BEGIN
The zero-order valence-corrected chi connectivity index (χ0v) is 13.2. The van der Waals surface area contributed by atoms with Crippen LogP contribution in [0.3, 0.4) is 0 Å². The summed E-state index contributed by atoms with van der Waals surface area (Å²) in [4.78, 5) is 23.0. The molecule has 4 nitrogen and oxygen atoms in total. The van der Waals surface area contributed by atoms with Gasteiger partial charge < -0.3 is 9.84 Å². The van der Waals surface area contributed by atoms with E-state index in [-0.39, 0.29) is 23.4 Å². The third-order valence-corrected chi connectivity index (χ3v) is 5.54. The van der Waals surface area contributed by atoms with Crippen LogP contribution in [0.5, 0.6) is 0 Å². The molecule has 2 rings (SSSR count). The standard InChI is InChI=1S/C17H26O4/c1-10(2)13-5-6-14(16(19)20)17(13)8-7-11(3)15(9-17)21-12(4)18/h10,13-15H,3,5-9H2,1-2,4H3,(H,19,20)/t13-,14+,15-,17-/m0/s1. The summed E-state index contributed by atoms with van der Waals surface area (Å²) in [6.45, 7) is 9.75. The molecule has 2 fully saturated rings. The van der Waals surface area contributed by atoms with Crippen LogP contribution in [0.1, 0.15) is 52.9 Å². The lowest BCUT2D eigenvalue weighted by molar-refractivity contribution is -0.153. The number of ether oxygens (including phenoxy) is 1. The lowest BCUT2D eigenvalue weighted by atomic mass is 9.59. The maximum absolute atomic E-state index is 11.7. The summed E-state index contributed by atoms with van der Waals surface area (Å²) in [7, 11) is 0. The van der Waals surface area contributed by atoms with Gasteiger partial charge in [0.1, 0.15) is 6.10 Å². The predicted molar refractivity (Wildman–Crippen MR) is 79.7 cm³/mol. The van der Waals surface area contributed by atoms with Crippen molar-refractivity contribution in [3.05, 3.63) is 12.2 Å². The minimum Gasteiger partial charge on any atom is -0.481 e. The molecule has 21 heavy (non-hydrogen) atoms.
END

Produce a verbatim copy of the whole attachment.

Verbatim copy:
The zero-order valence-corrected chi connectivity index (χ0v) is 13.2. The van der Waals surface area contributed by atoms with Crippen LogP contribution in [0.3, 0.4) is 0 Å². The summed E-state index contributed by atoms with van der Waals surface area (Å²) in [4.78, 5) is 23.0. The molecule has 4 nitrogen and oxygen atoms in total. The van der Waals surface area contributed by atoms with Gasteiger partial charge < -0.3 is 9.84 Å². The van der Waals surface area contributed by atoms with E-state index in [-0.39, 0.29) is 23.4 Å². The third-order valence-corrected chi connectivity index (χ3v) is 5.54. The van der Waals surface area contributed by atoms with Crippen LogP contribution in [0.5, 0.6) is 0 Å². The molecule has 2 rings (SSSR count). The standard InChI is InChI=1S/C17H26O4/c1-10(2)13-5-6-14(16(19)20)17(13)8-7-11(3)15(9-17)21-12(4)18/h10,13-15H,3,5-9H2,1-2,4H3,(H,19,20)/t13-,14+,15-,17-/m0/s1. The summed E-state index contributed by atoms with van der Waals surface area (Å²) in [6.45, 7) is 9.75. The molecule has 2 fully saturated rings. The van der Waals surface area contributed by atoms with Crippen LogP contribution in [0.1, 0.15) is 52.9 Å². The lowest BCUT2D eigenvalue weighted by molar-refractivity contribution is -0.153. The number of ether oxygens (including phenoxy) is 1. The lowest BCUT2D eigenvalue weighted by atomic mass is 9.59. The maximum absolute atomic E-state index is 11.7. The summed E-state index contributed by atoms with van der Waals surface area (Å²) in [7, 11) is 0. The van der Waals surface area contributed by atoms with Gasteiger partial charge in [0.1, 0.15) is 6.10 Å². The predicted molar refractivity (Wildman–Crippen MR) is 79.7 cm³/mol. The van der Waals surface area contributed by atoms with Crippen molar-refractivity contribution in [3.05, 3.63) is 12.2 Å². The minimum Gasteiger partial charge on any atom is -0.481 e. The molecule has 21 heavy (non-hydrogen) atoms.